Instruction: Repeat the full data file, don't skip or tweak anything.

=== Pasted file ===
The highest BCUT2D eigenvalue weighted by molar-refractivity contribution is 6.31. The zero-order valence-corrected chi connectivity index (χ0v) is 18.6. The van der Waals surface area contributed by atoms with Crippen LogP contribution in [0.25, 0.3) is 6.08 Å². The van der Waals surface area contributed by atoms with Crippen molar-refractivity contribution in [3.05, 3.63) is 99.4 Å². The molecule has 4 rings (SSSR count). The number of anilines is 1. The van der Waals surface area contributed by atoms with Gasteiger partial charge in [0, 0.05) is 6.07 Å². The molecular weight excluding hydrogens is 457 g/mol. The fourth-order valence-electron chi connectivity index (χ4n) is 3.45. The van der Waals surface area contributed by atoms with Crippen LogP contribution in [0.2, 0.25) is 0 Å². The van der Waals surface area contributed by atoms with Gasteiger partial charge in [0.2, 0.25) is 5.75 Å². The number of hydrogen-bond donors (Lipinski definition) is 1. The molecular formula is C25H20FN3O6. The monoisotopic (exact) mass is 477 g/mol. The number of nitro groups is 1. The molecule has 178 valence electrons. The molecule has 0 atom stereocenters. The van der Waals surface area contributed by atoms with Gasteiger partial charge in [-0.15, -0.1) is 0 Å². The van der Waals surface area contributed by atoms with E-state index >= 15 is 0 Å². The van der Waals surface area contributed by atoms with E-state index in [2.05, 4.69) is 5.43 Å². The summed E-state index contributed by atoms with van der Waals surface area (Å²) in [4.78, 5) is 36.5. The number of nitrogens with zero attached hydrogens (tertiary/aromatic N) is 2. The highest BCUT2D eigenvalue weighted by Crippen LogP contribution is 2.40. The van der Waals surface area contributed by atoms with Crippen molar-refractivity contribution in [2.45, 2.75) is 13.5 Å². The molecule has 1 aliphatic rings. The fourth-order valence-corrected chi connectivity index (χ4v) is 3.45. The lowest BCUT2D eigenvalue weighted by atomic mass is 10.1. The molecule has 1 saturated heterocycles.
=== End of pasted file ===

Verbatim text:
The highest BCUT2D eigenvalue weighted by molar-refractivity contribution is 6.31. The zero-order valence-corrected chi connectivity index (χ0v) is 18.6. The van der Waals surface area contributed by atoms with Crippen LogP contribution in [0.25, 0.3) is 6.08 Å². The van der Waals surface area contributed by atoms with Crippen molar-refractivity contribution in [3.05, 3.63) is 99.4 Å². The molecule has 4 rings (SSSR count). The number of anilines is 1. The van der Waals surface area contributed by atoms with Gasteiger partial charge in [0, 0.05) is 6.07 Å². The molecular weight excluding hydrogens is 457 g/mol. The fourth-order valence-electron chi connectivity index (χ4n) is 3.45. The van der Waals surface area contributed by atoms with Crippen LogP contribution in [0.2, 0.25) is 0 Å². The van der Waals surface area contributed by atoms with Gasteiger partial charge in [0.2, 0.25) is 5.75 Å². The number of hydrogen-bond donors (Lipinski definition) is 1. The molecular formula is C25H20FN3O6. The monoisotopic (exact) mass is 477 g/mol. The number of nitro groups is 1. The molecule has 178 valence electrons. The molecule has 0 atom stereocenters. The van der Waals surface area contributed by atoms with Gasteiger partial charge in [-0.15, -0.1) is 0 Å². The van der Waals surface area contributed by atoms with E-state index >= 15 is 0 Å². The van der Waals surface area contributed by atoms with E-state index in [2.05, 4.69) is 5.43 Å². The summed E-state index contributed by atoms with van der Waals surface area (Å²) in [4.78, 5) is 36.5. The number of nitrogens with zero attached hydrogens (tertiary/aromatic N) is 2. The highest BCUT2D eigenvalue weighted by Crippen LogP contribution is 2.40. The van der Waals surface area contributed by atoms with Crippen molar-refractivity contribution in [2.45, 2.75) is 13.5 Å². The molecule has 1 aliphatic rings. The fourth-order valence-corrected chi connectivity index (χ4v) is 3.45. The lowest BCUT2D eigenvalue weighted by atomic mass is 10.1. The molecule has 1 saturated heterocycles.